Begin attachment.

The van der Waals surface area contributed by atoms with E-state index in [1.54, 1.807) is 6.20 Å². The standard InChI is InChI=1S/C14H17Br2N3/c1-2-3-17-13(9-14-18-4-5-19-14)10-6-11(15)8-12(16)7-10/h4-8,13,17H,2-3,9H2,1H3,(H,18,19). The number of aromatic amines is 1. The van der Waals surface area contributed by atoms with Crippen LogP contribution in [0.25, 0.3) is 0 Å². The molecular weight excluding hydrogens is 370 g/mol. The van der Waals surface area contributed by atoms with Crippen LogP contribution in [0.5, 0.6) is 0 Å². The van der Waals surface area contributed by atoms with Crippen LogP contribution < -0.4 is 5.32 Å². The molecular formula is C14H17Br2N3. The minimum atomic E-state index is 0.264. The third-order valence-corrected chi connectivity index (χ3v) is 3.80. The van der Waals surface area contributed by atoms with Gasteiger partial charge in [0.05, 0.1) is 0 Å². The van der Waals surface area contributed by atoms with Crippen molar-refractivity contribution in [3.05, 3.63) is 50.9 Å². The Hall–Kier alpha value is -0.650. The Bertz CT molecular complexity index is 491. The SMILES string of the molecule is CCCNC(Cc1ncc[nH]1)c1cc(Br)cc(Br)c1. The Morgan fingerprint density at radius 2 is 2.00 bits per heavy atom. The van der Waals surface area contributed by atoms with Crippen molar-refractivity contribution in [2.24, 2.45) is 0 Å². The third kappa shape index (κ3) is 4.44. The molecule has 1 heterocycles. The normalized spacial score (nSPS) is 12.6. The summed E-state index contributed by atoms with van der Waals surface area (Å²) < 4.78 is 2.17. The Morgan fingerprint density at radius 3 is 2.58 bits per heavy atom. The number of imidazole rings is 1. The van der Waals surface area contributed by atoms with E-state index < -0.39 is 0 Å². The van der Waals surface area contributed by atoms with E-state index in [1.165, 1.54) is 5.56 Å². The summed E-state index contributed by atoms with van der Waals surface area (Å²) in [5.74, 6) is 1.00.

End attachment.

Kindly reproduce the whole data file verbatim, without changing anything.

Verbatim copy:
The van der Waals surface area contributed by atoms with E-state index in [1.54, 1.807) is 6.20 Å². The standard InChI is InChI=1S/C14H17Br2N3/c1-2-3-17-13(9-14-18-4-5-19-14)10-6-11(15)8-12(16)7-10/h4-8,13,17H,2-3,9H2,1H3,(H,18,19). The number of aromatic amines is 1. The van der Waals surface area contributed by atoms with Crippen LogP contribution in [0.25, 0.3) is 0 Å². The molecular weight excluding hydrogens is 370 g/mol. The van der Waals surface area contributed by atoms with Crippen LogP contribution in [0.5, 0.6) is 0 Å². The van der Waals surface area contributed by atoms with Crippen LogP contribution < -0.4 is 5.32 Å². The molecular formula is C14H17Br2N3. The minimum atomic E-state index is 0.264. The third-order valence-corrected chi connectivity index (χ3v) is 3.80. The van der Waals surface area contributed by atoms with Gasteiger partial charge in [0.05, 0.1) is 0 Å². The van der Waals surface area contributed by atoms with Crippen molar-refractivity contribution in [3.05, 3.63) is 50.9 Å². The Hall–Kier alpha value is -0.650. The Bertz CT molecular complexity index is 491. The SMILES string of the molecule is CCCNC(Cc1ncc[nH]1)c1cc(Br)cc(Br)c1. The Morgan fingerprint density at radius 2 is 2.00 bits per heavy atom. The van der Waals surface area contributed by atoms with Crippen molar-refractivity contribution in [2.24, 2.45) is 0 Å². The third kappa shape index (κ3) is 4.44. The molecule has 1 heterocycles. The normalized spacial score (nSPS) is 12.6. The summed E-state index contributed by atoms with van der Waals surface area (Å²) < 4.78 is 2.17. The Morgan fingerprint density at radius 3 is 2.58 bits per heavy atom. The number of imidazole rings is 1. The van der Waals surface area contributed by atoms with E-state index < -0.39 is 0 Å². The van der Waals surface area contributed by atoms with E-state index in [1.165, 1.54) is 5.56 Å². The summed E-state index contributed by atoms with van der Waals surface area (Å²) in [5.74, 6) is 1.00.